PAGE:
Here’s How Much Money Kentucky Derby Winners Get
At the Kentucky Derby, there's more at stake than who has the best hat. Here's just how much money the winners get—and who it goes to.
One of horse racing’s biggest events (and one of the South’s favorite celebrations) is less than a month away. And while betting at the Kentucky Derby is about as common as mint juleps, there’s an even bigger payout for those actually competing in the two-minute race. This year, the champion’s purse is reported to be a staggering $3 million, the highest it’s ever been in the Derby’s 145 years (Those who aren’t into horse-betting might want to learn these stock market tricks.)
Divided among the top five finishers, it isn’t actually the winning jockey who walks away with the majority of the money—it’s the horse’s owner. According to CNBC, the owner receives 62 percent of the total purse while the jockey himself keeps a mere 10 percent of that. So, for instance, based on this year’s $3 million sum, the owner will receive $1.86 million. Of that, $186,000 will go to the jockey.
And that take-home pay then gets whittled down even more. In an interview with CNN, Victor Espinoza, the jockey on Triple Crown winner American Pharoah, revealed that about 25 percent of his prize money goes to his agent and at least another five percent to his valet (essentially his assistant at the track). Subtract taxes and the winning jockey in 2019 could end up with less than $100,000 of the original $3 million.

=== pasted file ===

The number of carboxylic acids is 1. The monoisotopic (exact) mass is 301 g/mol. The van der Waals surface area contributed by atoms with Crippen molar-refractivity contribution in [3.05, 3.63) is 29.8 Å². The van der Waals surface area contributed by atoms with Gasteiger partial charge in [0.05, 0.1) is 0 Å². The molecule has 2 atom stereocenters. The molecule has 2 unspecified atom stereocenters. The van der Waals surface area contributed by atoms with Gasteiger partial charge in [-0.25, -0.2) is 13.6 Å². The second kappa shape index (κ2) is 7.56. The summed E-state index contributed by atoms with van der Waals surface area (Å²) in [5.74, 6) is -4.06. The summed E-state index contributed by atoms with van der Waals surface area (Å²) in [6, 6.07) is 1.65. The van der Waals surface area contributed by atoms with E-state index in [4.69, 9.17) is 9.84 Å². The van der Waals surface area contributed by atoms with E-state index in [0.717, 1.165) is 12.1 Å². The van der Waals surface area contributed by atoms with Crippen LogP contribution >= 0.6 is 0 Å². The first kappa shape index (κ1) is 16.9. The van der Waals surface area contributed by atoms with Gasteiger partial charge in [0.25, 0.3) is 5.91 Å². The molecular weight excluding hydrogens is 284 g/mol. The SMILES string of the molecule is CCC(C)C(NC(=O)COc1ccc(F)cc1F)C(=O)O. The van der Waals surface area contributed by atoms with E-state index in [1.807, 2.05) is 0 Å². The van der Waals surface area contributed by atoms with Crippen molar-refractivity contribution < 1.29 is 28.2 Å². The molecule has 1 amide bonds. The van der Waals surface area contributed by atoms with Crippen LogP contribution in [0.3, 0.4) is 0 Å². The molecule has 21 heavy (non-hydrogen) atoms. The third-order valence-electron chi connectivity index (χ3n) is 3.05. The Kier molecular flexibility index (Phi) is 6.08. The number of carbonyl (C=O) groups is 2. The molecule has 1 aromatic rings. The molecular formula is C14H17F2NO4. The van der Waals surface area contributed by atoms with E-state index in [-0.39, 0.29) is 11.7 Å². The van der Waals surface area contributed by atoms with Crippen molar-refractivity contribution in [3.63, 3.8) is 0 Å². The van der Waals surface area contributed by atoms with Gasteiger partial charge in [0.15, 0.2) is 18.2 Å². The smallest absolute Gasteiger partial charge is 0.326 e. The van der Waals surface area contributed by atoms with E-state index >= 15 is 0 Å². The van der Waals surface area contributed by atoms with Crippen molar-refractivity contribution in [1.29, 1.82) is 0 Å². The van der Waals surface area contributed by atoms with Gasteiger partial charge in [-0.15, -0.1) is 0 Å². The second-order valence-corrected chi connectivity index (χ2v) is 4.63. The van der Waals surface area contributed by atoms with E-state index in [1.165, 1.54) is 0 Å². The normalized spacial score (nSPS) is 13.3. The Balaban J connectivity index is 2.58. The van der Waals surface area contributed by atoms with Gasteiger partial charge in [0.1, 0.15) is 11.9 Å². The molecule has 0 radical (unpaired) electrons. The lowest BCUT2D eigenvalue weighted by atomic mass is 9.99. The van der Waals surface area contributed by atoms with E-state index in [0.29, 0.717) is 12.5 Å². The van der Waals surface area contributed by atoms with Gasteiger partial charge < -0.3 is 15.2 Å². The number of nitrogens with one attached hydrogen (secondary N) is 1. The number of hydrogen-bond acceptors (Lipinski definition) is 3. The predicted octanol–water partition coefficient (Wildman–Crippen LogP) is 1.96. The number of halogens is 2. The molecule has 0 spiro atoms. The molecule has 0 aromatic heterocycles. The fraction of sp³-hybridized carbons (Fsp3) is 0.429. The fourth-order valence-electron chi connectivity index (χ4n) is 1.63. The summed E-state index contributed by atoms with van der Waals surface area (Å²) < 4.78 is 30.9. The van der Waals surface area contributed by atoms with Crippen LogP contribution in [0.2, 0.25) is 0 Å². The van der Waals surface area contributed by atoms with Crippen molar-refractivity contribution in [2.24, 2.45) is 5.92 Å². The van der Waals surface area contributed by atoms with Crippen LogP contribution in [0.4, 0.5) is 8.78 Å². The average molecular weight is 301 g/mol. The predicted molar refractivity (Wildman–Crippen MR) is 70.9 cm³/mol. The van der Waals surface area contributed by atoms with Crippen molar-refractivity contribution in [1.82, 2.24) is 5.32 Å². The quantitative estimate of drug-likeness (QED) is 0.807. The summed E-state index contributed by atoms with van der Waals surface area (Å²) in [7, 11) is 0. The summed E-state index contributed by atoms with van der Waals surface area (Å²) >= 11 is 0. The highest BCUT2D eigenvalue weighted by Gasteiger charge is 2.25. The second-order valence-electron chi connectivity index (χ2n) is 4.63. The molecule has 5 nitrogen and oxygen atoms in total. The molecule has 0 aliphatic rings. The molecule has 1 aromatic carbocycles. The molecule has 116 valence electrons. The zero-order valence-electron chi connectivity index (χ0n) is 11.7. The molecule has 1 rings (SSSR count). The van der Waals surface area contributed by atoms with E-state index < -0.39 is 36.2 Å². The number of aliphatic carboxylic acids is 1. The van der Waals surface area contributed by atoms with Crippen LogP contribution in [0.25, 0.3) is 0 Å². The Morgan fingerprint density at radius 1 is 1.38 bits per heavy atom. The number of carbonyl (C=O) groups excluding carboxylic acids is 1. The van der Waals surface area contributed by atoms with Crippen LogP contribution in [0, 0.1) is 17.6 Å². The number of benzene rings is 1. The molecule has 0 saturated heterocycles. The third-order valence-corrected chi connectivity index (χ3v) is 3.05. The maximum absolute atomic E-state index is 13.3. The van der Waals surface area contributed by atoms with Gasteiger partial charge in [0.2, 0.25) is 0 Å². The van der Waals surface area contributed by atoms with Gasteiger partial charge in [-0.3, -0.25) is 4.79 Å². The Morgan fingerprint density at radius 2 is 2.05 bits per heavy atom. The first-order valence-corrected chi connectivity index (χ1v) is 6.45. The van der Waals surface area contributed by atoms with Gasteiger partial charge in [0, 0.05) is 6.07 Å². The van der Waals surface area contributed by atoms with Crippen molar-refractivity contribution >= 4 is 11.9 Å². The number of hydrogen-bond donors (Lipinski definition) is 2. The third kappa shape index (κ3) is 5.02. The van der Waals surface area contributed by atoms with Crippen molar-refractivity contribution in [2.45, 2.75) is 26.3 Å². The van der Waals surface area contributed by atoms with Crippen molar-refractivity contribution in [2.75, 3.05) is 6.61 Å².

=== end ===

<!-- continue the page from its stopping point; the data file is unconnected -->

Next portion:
But that’s still better than what the jockeys get who don’t finish in the top five. At best, jockey agent Ron Anderson told CNBC, those riders make “a couple hundred dollars apiece.” And today’s payout, even after it’s divvied up, is still a long way from what it used to be. At the very first Run of the Roses in 1875, the first-place purse was $2,850 ($65,000 in today’s dollars). For more horse-racing trivia, check out 17 fun facts about the Kentucky Derby you probably didn’t know.